Flat lay composition with delicious wine on grey background

First things first, I am not a doctor and cannot be quoted for medical advice.  This is just one man’s take on how these popular conceptions relate to wine.

Throughout my years in the wine industry I have heard many different people making statements about how they cannot drink a certain wine because they have some sort of allergy. These have run the gamut from nut allergies, to various types of fruit allergies, and the “I don’t drink sweet wine because I have a sulfite allergy,” to various diet restrictions and myths. So, here are a few myths I would like to shed some light on.

Grapes are the only fruit we use to make wine. The descriptions you see on a wine label or on tasting notes are subjective descriptions of flavors and aromas. There are never any pineapples, coffee, or toasted nuts added to the wine. A winemaker will use these descriptors as a guide for you, the taster, to get a glimpse of what a particular wine is like. The flavors and aromas in the wine come from the grape variety itself, oak ageing, and winemaking practices such as fermenting at different temperatures to produce thiols or esters.

For those looking for a low carbohydrate wine and/or “Keto” wine: Most wines are relatively low-carb compared to other alcoholic beverages. Wine is typically fermented to relative dryness, so almost all the sugars have been converted to alcohol. If a wine is sweeter and has any residual sugar, then there will likely be more carbohydrates in the wine. *A note from Johnny Science: Take the residual sugar level in grams per liter (g/L) x 0.15 = grams of carbs per 150 ml serving.

“I only drink dry wines.” This is one of my favorites. Occasionally I will over hear someone talk about how he or she only drinks dry wine, and then rave on about a wine that has noticeable amount of RS (residual sugar). Wine is never 100% dry. Even a bold dry red wine can have 0.2% RS. A little bit of RS can balance an acidic wine or smooth out a tannic wine and make it more drinkable. RS in wine is not detectible under 0.8% to most people. Being masters of the dark arts, winemakers may use a touch of RS to balance a wine while the sweetness goes undetected. So thank you, Professor Snape.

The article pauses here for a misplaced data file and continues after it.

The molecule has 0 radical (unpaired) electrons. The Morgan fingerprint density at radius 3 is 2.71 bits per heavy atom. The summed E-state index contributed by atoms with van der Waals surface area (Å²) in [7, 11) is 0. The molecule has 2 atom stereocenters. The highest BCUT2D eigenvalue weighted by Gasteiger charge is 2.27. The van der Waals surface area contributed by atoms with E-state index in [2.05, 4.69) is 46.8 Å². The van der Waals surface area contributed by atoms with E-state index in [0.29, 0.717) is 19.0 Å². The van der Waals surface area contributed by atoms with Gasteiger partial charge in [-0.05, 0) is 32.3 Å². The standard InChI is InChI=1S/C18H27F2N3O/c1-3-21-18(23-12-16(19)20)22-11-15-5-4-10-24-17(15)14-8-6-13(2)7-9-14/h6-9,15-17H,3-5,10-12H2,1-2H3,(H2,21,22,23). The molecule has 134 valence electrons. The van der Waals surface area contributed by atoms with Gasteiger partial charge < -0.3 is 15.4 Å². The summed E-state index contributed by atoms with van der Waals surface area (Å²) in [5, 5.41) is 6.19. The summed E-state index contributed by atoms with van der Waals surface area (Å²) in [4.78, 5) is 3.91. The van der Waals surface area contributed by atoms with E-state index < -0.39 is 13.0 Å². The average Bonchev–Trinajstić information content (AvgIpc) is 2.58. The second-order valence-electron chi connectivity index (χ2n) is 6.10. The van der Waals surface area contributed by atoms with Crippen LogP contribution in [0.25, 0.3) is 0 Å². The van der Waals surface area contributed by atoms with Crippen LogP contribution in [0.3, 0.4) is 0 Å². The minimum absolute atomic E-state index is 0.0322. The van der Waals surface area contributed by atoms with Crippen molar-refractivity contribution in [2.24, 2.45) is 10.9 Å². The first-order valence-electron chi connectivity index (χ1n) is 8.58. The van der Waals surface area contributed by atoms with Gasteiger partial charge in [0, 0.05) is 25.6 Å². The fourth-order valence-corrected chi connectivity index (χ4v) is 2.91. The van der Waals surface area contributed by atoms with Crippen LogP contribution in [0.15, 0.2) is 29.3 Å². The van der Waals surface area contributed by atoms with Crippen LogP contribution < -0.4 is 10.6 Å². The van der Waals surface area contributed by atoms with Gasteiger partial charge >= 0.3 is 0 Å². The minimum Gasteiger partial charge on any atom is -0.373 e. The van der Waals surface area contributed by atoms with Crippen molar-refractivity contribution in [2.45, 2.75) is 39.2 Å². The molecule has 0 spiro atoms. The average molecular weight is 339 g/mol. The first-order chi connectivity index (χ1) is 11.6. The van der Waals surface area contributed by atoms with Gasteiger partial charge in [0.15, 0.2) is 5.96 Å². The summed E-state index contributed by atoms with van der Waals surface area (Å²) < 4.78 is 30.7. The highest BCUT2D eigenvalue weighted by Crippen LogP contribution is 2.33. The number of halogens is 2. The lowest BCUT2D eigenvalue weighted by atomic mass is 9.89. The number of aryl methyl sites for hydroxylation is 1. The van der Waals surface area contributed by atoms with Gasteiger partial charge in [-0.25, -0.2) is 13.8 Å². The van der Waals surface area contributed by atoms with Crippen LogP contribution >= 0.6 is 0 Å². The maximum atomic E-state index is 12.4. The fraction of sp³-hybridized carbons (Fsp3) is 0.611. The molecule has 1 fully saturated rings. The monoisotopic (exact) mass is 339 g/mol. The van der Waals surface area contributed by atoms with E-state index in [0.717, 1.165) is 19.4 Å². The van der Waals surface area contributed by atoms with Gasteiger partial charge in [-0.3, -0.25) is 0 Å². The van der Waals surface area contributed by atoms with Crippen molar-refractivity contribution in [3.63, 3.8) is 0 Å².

And finally on to sulfite allergies. I often hear, “sulfites give me headaches, is this wine sulfite free?” Sulfites are a naturally occurring characteristic in fermented beverages, including wine, so no wine is completely sulfite free.  By law, wines. with over 10ppm (parts per million) must state “contains sulfites” on the label, so even wines with no added sulfites may be labeled “contains sulfite.” Winemakers use sulfites because they slow chemical reactions that cause wine to go bad.

A wine that has a high pH and low acid will require more sulfite than a wine with a low pH and higher acid. White wines are typically in the range of 10-40ppm, and red wines are in a range of 40-75ppm. Typically, the younger a wine is the more likely it is to have a higher sulfite level. As wine ages the sulfite will dissipate. There are other products in our day to day life that contain sulfites at much higher levels. Orange juice may contain close to 300+ppm, and dried fruits can have upwards of 1700ppm. While a small percentage of the population has sulfite allergies or sensitivities, this may not be the
culprit behind your red wine headache. Histamines may actually be the cause. Foods that have been fermented or aged may have higher levels of histamines such as tofu, tempeh, champagne, red wine, ketchup, and aged meats. Histamines can cause inflammatory flushing and wakefulness at night. A good thing to remember is that you are drinking alcohol, and this can lead to dehydration and headaches, so drink plenty of water when imbibing. And if you do happen to have sulfite sensitivity, it might be worth trying a beautifully aged wine as opposed to a young one.

I hope this debunks a few things for my fellow wine enthusiasts and opens you up to trying a few new wines.

Brian Marquez, Assistant Winemaker